I didn't realize it then, but I had been given the gift of time with my dad. He went through a first cancer surgery a couple of years earlier and we all hoped for complete return to health. That prayer was answered, but one never knows the future, especially with cancer. When then dad had a second cancer surgery in December, 2003 time pressed in. After the book proposal was accepted my brother and I made decisions about photos, text and layout. We talked for hours face to face and on the phone. We wrote, arranged, changed our minds, changed our words and changed our photos. He printed negatives, and I read and researched and read and researched some more. On November 20, 2004, I sent the completed text and pictures to Arcadia. My finished work was accompanied by a simple request. Would they mind prioritizing this project? My dad's cancer had returned with a vengeance and was spreading. Our editor, who sensed the value of the photo collection and the urgency in my voice, graciously responded. The proof was ready in two weeks. By Dec. 7, it was on its way to Great Britain for production.

We waited, and waited and began to feel nervous. A congratulatory e-mail arrived in a few weeks. March 15, 2005 would see the release of our book. Could my dad last that long? On January 10 I called the publicist hoping for a miracle. Was there any copy of the book available that could be sent to my dad? Amazingly, the answer was yes and on January 13th at 7 am, the first copy arrived via UPS extremely urgent overnight delivery. Dad heard the doorbell. The book was here. He held it in his hands, thrilled at the sight and with tears in his eyes said, "Now you can lay me down to rest."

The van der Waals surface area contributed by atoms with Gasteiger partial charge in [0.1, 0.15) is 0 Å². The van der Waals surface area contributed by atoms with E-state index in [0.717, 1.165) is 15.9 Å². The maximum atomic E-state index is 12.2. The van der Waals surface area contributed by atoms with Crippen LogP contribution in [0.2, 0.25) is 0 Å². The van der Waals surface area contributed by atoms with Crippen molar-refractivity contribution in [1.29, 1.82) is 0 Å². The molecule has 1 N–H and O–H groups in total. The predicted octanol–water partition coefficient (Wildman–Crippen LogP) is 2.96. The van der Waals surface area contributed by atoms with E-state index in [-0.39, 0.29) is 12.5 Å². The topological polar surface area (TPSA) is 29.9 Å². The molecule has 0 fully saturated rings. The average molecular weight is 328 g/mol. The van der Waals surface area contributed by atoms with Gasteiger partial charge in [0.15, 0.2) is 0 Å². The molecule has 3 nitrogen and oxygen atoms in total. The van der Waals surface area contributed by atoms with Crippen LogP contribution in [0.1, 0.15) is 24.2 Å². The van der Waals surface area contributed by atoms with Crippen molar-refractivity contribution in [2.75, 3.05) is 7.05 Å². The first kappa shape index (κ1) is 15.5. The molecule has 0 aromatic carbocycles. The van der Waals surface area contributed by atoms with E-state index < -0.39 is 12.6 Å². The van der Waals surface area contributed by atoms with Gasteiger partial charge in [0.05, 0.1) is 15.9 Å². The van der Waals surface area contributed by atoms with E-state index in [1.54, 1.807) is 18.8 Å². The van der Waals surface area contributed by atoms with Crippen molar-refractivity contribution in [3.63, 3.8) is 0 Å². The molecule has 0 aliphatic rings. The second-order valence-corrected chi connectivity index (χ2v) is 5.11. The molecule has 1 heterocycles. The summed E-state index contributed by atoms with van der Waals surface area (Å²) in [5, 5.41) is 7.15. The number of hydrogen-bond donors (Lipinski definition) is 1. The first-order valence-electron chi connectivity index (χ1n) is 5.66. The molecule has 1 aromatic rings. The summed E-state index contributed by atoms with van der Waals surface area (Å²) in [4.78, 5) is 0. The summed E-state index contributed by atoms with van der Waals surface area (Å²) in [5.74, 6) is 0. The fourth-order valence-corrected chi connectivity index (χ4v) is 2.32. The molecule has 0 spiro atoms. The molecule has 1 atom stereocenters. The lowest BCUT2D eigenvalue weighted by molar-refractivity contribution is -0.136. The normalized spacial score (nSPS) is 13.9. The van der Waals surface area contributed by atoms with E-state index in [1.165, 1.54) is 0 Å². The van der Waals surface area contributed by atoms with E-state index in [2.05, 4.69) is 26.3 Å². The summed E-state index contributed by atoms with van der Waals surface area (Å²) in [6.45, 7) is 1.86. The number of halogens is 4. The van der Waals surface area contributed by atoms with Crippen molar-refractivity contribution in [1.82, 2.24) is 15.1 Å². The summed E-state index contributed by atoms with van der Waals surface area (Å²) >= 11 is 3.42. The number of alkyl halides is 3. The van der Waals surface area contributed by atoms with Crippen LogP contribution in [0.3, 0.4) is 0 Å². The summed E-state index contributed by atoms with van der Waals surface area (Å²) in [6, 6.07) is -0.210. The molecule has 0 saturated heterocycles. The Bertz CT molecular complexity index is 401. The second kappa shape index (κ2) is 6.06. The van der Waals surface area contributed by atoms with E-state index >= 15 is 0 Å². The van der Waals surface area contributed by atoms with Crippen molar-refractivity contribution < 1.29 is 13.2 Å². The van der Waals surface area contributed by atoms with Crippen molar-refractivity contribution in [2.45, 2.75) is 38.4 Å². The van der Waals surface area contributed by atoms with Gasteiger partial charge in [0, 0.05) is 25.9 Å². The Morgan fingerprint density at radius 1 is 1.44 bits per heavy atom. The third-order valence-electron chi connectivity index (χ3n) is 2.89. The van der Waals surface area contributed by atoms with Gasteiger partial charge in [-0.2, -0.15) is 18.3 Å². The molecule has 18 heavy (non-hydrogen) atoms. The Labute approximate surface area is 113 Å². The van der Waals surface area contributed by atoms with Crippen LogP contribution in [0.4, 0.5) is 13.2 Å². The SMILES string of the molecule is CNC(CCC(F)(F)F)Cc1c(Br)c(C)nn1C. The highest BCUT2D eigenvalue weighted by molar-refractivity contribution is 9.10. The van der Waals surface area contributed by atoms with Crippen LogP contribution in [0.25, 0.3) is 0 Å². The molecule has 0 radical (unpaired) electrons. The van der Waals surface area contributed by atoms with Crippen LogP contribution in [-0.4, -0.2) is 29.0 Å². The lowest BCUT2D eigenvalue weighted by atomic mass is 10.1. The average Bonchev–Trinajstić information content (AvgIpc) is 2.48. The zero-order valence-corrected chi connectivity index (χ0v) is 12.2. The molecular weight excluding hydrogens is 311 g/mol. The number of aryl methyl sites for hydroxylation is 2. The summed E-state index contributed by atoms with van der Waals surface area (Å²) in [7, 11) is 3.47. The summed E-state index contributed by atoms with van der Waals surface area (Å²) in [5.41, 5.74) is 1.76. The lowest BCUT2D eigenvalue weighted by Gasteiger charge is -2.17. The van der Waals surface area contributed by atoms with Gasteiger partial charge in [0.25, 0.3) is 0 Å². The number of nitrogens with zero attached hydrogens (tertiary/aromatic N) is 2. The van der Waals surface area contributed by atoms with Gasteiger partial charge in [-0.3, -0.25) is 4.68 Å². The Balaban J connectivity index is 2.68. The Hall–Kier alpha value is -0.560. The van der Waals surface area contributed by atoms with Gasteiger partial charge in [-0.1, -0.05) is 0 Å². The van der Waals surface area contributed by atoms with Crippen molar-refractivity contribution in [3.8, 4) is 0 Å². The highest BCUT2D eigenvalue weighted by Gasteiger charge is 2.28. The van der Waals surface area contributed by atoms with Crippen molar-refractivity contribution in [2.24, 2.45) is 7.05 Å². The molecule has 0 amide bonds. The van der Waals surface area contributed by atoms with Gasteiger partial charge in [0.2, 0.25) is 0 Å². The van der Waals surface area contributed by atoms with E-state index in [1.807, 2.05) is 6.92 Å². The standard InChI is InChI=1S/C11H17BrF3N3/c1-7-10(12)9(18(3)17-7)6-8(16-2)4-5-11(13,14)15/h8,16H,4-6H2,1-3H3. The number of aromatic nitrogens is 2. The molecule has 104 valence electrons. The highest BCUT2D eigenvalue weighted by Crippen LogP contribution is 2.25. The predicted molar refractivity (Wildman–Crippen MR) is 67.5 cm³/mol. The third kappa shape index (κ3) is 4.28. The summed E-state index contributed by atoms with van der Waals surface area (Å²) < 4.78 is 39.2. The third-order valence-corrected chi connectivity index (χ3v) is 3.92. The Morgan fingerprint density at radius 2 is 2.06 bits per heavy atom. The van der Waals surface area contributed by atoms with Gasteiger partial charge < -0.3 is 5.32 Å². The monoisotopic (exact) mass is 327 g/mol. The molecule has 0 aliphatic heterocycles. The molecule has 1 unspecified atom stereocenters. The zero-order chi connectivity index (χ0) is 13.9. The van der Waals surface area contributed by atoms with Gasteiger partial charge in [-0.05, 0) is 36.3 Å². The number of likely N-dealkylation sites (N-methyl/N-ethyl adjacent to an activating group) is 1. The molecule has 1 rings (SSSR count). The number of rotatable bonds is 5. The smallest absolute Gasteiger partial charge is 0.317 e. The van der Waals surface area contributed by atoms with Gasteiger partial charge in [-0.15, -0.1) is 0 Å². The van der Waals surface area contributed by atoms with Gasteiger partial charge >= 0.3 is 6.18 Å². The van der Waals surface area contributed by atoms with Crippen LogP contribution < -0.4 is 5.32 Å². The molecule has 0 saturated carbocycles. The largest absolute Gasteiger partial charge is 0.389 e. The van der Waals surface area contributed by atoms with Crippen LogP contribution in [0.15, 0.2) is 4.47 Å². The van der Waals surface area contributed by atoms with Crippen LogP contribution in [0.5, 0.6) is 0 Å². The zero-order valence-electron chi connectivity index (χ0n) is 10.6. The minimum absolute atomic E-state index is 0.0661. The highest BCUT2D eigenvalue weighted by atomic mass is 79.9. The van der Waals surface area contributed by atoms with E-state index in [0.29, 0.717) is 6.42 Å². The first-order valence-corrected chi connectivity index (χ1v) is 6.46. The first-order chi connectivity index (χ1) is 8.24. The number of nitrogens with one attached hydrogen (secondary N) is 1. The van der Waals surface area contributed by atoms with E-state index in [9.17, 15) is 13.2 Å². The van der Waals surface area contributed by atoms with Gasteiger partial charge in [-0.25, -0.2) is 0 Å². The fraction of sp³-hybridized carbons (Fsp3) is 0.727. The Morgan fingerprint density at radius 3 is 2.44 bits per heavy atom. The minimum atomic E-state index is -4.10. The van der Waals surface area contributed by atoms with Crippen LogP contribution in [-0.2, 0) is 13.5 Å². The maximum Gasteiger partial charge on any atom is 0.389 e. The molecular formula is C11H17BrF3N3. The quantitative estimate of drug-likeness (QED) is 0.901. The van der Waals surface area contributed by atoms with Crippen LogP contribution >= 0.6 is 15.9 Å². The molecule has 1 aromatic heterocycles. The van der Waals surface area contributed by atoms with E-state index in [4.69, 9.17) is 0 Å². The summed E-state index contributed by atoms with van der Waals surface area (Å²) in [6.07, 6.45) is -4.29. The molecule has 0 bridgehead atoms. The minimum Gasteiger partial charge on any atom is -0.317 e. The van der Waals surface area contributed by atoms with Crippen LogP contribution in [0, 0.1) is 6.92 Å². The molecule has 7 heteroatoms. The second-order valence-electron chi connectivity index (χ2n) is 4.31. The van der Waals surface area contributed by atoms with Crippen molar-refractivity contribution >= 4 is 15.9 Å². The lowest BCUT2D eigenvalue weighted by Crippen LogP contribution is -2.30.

But the book that he had waited for seemed to revive him. During the next week we enjoyed a renewed and energetic dad. He shared the book with many, and more importantly shared himself with all. He wrote letters, birthday cards, and talked and laughed with his family. There were deep belly laughs, and hours of conversations and stories. He began to look forward to seeing the book in the stores. However that last burst of energy was really his last fight and eight days after he received the book, he passed away. I'll always remember that last week with my dad. The time was precious and how I enjoyed the thrill of seeing the book for the first time and sharing it with him. It was a dream come true.

Teaching still dominates my life. Exhaustion reigns at the end of the school week. There is still a soul's struggle with the chaos of the urban school system. I scribble journal entries and pour out frustration. No matter how raw the words may be, I now see them as my friends. The experience with the Meadowbrook Writing Project gave me the vision and encouragement to use my words to write a book. My colleagues believed that I could be a writer. They and my new friends, my words, are my team now and I love 'em all!